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Sea bounty at Dear Jane’s

MARINA DEL REY, CA-JANUARY 4, 2023: Dishes at Dear Jane's a seafood focused restaurant in Marina del Rey.

At Dear Jane’s in Marina del Rey, clockwise from bottom left, shrimp Louie, sand dabs with sides of broccolini and lemony potatoes, clams Casino, Bougie fish sticks, and stone crab claws.

(Mel Melcon / Los Angeles Times)

In his review of Dear Jane’s, the seafood-based sister restaurant to the steakhouse Dear John’s from chef Hans Röckenwagner, his wife and marketing executive Patti Röckenwagner, and Mélisse and Citrin chef Josiah Citrin, restaurant critic Bill Addison brings up a place that my mother used to eat at in her dating days. “Faraway memories lit up my brain with two words: Chart House,” Addison writes. “There was a location of the higher-end seafood chain — which was founded in 1961 and based for years in San Diego — in Baltimore’s Inner Harbor. My family went a couple of times for special occasions. Sure enough, the Dear Jane’s space was previously a Chart House outpost.”

The Chart House was always one of those restaurants that, like Fiasco, also in the Marina, epitomized the ’70s singles scene. Outside of her dating life, my mother would occasionally take my sister and me to these restaurants, but I mostly experienced the Marina scene through television — it made a great backdrop for TV cops chasing some wealthy boat-owning bad guy and, of course, was home base for Jack Klugman‘s Quincy.

Craft beer east of East L.A.

The best beer east of East L.A.

(Víctor Meléndez / For The Times)

Melissa Mora Hidalgo writes our L.A. Times Food cover story in this Sunday’s Weekend section on the craft beer movement that has matured east of East L.A. in the days since this paper published a craft beer guide in 2015. “Back then, there was a huge gap on the region’s brewery map: the Greater Eastside of L.A.,” she writes. “That gap has been filled.” The region’s burgeoning brewery scene. is one of the most exciting in the state, with beers that are earning awards for their “innovative beers ranging from classic styles to experimental brews and trendy seltzers.” Mora Hildalgo also writes an essay about her “Budweiser man” grandpa and the family tour of the Olympia Brewery in Tumwater, Wa., that sparked her fascination with beer making. “Watching the brewery action was almost like watching the opening credit sequence of ‘Laverne & Shirley’ in real life, and my dad and grandpa were right in the middle of it like Lenny and Squiggy. “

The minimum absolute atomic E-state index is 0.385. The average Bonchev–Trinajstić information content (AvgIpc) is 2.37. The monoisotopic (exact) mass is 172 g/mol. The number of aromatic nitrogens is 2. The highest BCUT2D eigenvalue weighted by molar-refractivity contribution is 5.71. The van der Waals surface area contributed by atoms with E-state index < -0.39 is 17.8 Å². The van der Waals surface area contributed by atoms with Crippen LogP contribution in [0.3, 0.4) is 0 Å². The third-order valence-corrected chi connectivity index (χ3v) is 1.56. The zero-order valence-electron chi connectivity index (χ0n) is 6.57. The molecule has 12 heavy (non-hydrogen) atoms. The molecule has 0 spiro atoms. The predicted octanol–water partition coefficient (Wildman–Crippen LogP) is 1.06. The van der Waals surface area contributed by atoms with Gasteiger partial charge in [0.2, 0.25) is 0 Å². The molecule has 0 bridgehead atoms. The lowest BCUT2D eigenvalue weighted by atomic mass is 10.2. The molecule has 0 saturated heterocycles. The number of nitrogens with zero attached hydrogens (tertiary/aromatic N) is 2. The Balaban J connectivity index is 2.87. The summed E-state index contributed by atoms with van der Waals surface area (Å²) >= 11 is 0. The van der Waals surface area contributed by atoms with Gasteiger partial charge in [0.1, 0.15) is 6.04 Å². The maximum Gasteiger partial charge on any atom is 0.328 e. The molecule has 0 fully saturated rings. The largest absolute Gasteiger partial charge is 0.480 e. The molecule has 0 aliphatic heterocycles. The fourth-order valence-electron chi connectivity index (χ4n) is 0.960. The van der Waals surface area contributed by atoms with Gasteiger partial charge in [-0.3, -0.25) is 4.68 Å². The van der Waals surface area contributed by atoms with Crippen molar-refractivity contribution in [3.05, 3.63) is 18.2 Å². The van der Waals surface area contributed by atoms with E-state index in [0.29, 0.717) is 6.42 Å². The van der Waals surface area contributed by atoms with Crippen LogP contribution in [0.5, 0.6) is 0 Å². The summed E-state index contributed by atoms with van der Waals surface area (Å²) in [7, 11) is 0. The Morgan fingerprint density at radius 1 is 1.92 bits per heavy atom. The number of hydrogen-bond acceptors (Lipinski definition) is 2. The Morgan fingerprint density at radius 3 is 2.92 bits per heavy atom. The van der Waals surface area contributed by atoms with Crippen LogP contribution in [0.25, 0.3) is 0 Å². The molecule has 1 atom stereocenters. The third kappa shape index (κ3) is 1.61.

Monarch’s Hong Kong cuisine

Monarch is the new Arcadia restaurant from the family behind Eagle Rock's Chifa.

Monarch is the new Arcadia restaurant from the family behind Eagle Rock’s Chifa.

(Kanya Iwana)

Stephenie Breijo talks with the family behind Chifa in Eagle Rock and their new place Monarch in a former noodle shop in Arcadia. Co-owner and fashion designer Humberto Leon tells Breijo that “the family sees the Monarch menu as an exploration of the current state of Hong Kong trends and styles, playing with modern flavors as well as the diner-like hallmarks of cha chaan teng — a beloved variety of the region’s cafes.” Definitely a place. to check out.

— Breijo also has a full rundown of the week’s restaurant opening news, including details about Sundays the Bakery from “the maker of some of L.A.’s best breakfast burritos.”

Walmart and the pink sauce deal

You saw it on TikTok, or at least heard the pro and con discussions, now Miami’s Chef Pii, a.k.a. Veronica Shaw, has unleased pink sauce for the masses through a distribution deal with Walmart. “It’s a Willy Wonka-meets-Cinderella type of story,” said David Neuman, president and CEO of Dave’s Gourmet, who helped Shaw bring the dragon-fruit-based sauce to market. “You know, mad scientist with an idea figures out how to get that product made and sold nationally and comes out smelling like a rose.” Food reporter Astrid Kayembe also talked with Shaw about the deal, “I wanted a unique sauce. I wanted something that tasted like nothing else, but also to have a natural bright color,” she said, “and I was able to accomplish that.”

Also …

Astrid Kayembe teamed up with Food’s Stephanie Breijo to report on how the rain affected business at Southland restaurants with the detail that Filipinotown‘s Woon got through the deluge by using 50-pound bags of rice as sandbags.

— For those who aren’t quite making it through Dry January, Jenn Harris gets an excellent suggestion from Ceviche Stop chef and owner Walther Adrianzen: the Hangover. It’s a tall malt glass “overflowing,” Harris writes, “with chopped striped bass swimming in leche de tigre. On top is a heap of fried calamari and on the very top, a stack of fried yuyo, a seaweed Adrianzen sources from Peru.” “Usually in Peru,” the chef tells Harris, “when people drink, we have these cevicherias open 24/7,” he said. “Let’s say you’re drunk, you go get your ceviche and then you just keep going with the party.” Well, OK!